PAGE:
Don’t Turn your ‘Healthy’ Lifestyle into an Obsession

It is the New Year. I am sure you are aware of this, as it is everything anyone seems to be talking about: #2016 #TheYearIAmGoingToGetFitAndHealthy. We are only six days into the New Year and I have already seen nearly a hundred posts saying everyone should go for a jog right now or stop eating pasta forever before we are too far into the year.

Oops, it’s nearly February. Well, it’s too late to start now. I’ll try again next year.

These posts are also the very reason I have not posted anything on the blog for the past 2 weeks. It is not because I did not have anything to post or say, I always do, but I just kept wondering: do you really need another health blogger reminding you you should hit the gym and drink protein shakes just a bit more frequently than you did in 2015? Over Christmas and New Year I realised how important it was to take a step back from constantly reading and thinking about nutrition and sports. Although they are two very important aspects of my life, that I am (obviously) very passionate about, I easily get too caught up in them and forget that there are other things out there that deserve my attention.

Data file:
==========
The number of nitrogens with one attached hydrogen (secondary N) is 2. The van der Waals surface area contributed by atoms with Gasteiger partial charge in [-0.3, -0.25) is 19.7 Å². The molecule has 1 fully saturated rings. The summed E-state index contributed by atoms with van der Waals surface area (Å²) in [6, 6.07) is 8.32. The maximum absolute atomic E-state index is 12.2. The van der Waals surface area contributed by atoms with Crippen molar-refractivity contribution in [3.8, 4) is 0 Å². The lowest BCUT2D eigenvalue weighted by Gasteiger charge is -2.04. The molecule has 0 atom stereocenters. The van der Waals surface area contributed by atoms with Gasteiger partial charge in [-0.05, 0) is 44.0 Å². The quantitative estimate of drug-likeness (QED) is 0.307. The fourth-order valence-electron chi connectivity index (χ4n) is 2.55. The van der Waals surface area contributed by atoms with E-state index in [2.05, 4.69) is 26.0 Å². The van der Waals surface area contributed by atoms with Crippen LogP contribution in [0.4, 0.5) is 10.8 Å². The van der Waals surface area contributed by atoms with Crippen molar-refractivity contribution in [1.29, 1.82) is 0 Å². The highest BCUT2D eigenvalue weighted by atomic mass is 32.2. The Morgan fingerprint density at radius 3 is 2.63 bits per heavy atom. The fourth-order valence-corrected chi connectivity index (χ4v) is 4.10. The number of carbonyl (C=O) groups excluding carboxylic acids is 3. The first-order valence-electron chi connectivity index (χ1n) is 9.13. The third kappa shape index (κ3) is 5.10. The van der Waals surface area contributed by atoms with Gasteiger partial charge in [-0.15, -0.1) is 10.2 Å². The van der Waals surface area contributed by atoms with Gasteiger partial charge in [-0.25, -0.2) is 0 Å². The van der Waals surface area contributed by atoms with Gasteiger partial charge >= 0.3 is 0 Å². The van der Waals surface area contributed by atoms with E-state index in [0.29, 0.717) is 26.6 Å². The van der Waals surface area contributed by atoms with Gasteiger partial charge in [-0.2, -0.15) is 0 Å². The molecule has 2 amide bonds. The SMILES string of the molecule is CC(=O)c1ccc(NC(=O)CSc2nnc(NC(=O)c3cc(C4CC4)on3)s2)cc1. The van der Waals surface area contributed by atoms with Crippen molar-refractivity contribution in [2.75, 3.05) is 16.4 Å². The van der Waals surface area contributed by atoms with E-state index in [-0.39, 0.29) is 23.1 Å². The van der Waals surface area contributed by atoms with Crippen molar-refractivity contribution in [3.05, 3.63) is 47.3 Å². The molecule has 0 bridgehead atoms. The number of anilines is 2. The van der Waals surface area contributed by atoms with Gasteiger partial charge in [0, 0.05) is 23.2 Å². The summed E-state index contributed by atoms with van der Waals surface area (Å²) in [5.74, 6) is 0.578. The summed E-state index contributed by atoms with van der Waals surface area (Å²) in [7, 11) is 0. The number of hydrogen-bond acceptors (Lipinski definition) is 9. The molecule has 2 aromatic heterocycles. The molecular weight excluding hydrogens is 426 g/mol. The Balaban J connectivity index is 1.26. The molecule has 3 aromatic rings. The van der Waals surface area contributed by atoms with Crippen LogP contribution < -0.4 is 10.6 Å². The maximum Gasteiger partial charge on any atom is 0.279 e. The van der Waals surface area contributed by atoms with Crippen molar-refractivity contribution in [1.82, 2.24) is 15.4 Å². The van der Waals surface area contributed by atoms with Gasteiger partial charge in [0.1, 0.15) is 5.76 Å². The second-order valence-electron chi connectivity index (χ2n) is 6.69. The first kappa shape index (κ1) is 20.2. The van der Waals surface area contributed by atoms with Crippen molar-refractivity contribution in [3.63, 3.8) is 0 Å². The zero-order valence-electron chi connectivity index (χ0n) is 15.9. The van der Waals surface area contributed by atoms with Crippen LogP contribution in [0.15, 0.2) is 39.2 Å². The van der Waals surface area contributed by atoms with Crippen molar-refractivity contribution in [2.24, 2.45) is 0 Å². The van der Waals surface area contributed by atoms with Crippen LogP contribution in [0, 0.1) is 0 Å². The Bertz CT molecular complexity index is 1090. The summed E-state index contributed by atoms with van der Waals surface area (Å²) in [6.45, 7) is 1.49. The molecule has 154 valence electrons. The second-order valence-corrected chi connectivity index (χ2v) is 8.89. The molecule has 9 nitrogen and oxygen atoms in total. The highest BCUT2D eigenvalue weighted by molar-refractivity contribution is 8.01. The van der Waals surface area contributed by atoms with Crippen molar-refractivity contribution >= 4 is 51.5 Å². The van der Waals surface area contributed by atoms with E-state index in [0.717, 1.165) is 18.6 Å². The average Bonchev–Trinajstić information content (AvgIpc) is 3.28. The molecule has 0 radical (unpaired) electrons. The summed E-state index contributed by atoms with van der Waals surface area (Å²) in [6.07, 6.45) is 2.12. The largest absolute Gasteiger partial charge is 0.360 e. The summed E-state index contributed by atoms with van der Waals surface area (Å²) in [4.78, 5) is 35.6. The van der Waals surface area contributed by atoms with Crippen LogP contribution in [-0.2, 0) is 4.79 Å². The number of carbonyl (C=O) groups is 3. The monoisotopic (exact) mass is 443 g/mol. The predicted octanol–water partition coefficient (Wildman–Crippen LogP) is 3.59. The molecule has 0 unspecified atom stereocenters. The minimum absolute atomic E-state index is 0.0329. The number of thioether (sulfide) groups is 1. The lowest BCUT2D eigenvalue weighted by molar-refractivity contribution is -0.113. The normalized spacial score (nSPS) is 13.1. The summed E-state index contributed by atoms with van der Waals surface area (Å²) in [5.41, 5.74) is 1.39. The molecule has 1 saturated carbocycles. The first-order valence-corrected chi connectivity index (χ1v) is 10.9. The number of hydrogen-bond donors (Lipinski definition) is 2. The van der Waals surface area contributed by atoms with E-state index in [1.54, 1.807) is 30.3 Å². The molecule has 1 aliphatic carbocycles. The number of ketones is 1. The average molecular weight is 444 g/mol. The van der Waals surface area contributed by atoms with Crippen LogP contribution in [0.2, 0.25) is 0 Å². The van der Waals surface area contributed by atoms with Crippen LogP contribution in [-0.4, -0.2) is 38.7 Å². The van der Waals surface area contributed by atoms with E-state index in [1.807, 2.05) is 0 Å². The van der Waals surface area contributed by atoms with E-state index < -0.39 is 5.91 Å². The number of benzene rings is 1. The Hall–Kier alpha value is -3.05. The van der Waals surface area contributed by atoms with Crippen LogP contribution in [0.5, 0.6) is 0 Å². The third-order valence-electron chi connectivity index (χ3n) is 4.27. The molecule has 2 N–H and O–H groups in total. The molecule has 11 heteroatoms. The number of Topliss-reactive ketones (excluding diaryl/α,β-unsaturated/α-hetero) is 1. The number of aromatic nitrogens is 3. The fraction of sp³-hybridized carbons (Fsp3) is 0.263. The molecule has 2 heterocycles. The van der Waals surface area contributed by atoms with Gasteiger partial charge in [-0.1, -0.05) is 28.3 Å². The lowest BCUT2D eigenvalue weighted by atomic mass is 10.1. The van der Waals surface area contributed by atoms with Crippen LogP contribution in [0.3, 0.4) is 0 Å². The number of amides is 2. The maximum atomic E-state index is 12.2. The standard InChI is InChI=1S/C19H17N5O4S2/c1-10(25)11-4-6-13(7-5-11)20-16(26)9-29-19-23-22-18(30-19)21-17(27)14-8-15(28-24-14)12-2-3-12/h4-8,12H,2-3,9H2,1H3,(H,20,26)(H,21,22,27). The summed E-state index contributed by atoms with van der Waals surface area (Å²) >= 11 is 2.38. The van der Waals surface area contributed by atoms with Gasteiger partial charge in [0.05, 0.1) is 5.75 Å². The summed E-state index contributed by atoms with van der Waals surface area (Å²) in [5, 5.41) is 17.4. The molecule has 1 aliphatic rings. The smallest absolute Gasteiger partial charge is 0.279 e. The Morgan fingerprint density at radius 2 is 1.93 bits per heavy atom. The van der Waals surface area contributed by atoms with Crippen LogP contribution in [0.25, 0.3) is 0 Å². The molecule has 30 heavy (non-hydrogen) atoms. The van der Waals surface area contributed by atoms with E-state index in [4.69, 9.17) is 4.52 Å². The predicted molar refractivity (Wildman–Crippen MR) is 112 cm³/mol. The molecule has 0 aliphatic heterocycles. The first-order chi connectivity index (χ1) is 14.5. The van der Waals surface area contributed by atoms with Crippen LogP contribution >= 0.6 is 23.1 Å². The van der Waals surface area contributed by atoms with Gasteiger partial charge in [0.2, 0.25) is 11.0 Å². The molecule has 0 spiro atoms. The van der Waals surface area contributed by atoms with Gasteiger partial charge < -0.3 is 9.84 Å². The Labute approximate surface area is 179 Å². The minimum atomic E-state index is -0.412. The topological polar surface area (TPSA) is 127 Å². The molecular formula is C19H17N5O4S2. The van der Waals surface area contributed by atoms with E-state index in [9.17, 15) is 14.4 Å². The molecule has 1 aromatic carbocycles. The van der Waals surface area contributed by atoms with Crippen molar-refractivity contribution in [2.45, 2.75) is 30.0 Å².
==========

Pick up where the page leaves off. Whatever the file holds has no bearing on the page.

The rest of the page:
This is why I thought my first post of the New Year would have to be about something I am going to live by this year, something that is going to keep me sane.

Just like eating chocolate and pasta, eating clean and working out should be done in moderation.

IMG_8774.jpg

Do not get me wrong, I am not suddenly going to stop posting recipes, eating healthily or working out. No no, I would turn into a very unpleasant person to be around. However, I am going to lessen the amount of attention and time I dedicate to these things in my daily life (you know, the one that is not always in my posts). I want to continue learning and trying out new things, without this lifestyle becoming something that is constantly on my mind.

These past three weeks, I only worked out about five times (including skiing), which to the ‘regular me’ is not a lot. Food-wise, I did not track any calories, I did not write down what I ate every day and I ate until I was full. Funnily enough, I did not end up going crazy and eating huge portions; I tried out portion control instead. This might seem silly to some of you, but I do not find it easy at all to know when I have had enough to eat. For the first time in a long while, I knew, I felt it. By allowing myself to eat whatever I wanted (I still do not eat any meat, fish or eggs and only very little dairy products), I finally went back to the relationship I used to have with food: it was secondary. Food was no longer something I thought about or worried about all the time. Now, it might seem that I went from obsessing with tracking calories and marco’s to living like any other ‘normal’ person, but that is not entirely true. I thought about food for a big part of my day because to me this also meant trying to come up with new recipes, worrying about whether or not they were healthy enough or if they would look in photos.